- Washington Post Book World
- New York Times Book Review
Samuel Delany’s four-book Nevèrÿon fantasy series consists of Tales of Nevèrÿon, Neveryóna, Flight from Nevèrÿon, and Return to Nevèrÿon. Delany (photo, UR) primarily writes science fiction. He's won both of science fiction's highest American honors, the Hugo award and the Nebula award, the latter twice in the 1960s.
Delany's Nevèrÿon books are certainly not pot-boiler or formulaic fantasy; they are somewhat experimental and in places challenging. While some of the Nevèrÿon tales involve dragons and barbarian warrior-heroes, which are relatively common fantasy tropes, there are features of the decidedly unromantic Nevèrÿon world and cultures that are highly original creations by Mr. Delany, and the tales themselves are naturalistic and sometimes so gritty you're surprised there isn't a fine layer of dust and the smell of cold cave stone clinging to the page. Most of Delany’s characters are earthy survivors who interact with the tales' various cultural, social, economic, and physical environments in a matter-of-fact way interrupted—in the case of some characters anyway—with contemplation, even a sort of philosophizing. Yet, there is poignancy throughout, and it’s subtle and masterful. The reader can’t help but wish the characters well--characters who cover a wide range: male and female, free and slave, simple and complex, active and passive, young and old, healthy and ill, famous and obscure.
One additional note: Delany's "Tale of Plagues and Carnivals," which is in the third book, Flight from Nevèrÿon, is a milestone in American literary history insofar as it was one of the very first works of fiction, and certainly the first work of science fiction or fantasy, to be informed by the beginning of the modern AIDS pandemic, the inauguration of the manuscript having been inspired by AIDS before the disease even had a name.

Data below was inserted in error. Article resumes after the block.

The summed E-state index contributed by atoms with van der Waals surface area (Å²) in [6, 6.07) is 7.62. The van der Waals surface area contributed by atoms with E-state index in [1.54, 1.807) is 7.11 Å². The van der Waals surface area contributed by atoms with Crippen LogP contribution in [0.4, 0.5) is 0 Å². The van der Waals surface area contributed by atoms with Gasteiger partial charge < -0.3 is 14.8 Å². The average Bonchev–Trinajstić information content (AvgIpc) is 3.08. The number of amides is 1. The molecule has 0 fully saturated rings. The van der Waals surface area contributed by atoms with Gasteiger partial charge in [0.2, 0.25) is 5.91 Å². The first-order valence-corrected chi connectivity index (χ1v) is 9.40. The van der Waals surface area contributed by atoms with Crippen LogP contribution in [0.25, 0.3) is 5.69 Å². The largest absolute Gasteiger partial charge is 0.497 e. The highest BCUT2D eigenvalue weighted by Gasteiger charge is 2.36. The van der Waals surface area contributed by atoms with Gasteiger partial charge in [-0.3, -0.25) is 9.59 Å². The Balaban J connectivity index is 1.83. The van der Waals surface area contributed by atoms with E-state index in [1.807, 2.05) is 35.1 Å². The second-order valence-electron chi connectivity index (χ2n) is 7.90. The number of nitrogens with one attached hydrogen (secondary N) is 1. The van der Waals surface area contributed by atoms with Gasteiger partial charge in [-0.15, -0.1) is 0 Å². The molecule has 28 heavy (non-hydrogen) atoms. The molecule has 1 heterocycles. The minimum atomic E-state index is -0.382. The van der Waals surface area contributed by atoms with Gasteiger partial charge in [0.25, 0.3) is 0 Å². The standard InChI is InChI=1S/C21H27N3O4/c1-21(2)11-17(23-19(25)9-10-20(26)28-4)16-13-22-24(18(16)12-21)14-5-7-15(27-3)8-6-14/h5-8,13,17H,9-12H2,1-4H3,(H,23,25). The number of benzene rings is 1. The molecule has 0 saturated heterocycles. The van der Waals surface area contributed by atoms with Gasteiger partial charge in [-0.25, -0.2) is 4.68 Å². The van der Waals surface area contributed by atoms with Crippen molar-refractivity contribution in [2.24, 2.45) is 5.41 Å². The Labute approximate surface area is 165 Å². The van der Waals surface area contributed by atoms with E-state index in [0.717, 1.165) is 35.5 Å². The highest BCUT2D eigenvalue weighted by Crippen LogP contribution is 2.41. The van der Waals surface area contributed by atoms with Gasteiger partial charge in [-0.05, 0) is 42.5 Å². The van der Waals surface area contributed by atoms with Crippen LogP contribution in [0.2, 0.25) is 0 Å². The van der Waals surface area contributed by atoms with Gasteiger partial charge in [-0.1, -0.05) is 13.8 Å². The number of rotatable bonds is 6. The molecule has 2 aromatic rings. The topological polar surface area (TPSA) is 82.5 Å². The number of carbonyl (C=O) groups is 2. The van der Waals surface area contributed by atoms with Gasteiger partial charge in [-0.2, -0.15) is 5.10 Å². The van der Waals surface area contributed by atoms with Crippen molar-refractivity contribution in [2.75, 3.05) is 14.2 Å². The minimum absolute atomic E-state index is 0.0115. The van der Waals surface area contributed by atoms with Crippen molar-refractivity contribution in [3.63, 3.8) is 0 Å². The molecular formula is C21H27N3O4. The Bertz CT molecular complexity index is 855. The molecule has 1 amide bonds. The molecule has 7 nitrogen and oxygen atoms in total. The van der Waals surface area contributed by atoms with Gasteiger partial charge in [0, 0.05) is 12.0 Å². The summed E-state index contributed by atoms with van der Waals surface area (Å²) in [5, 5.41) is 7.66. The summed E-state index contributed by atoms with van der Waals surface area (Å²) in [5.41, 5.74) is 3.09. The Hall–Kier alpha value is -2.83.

Most fantasy is inspired more by the medieval era than any other, one in which disease and plague were significant factors in the lives of everyone and shaped their imagination, and yet disease and plague go virtually unmentioned, certainly rarely detailed, in most published fantasy.
This is not to suggest that disease or plague is a major factor throughout the Nevèrÿon series. But in focusing one of the Nevèrÿon tales, and a particularly haunting one, specifically on disease--including its social context in a pre-modern, urban, fantasy setting--and in managing to make that tale so compelling, Delany becomes yet more noteworthy as a fantasy writer.
On a more personal note, I find Samuel Delany an inspiring person. He has acheived his academic and authorial success despite having been born black, gay, and dyslexic. I've attended three readings he's given, the first of which was at Yale in the mid-1990s and organized by a faculty gay studies committee for which I was the student administrator. (He shared the podium that day with Edmund White and Sandy McClatchy.) Delany is a native New Yorker, and since moving to Manhattan in 1997, I've bumped into him--and once him and his daughter--occasionally on the Upper West Side, and said hello. I highly recommend Delany's Hugo award-winning autobiography, The Motion of Light on Water: Sex and Science Fiction Writing in the East Village, and his astonishing science fiction work, Stars in My Pocket Like Grains of Sand.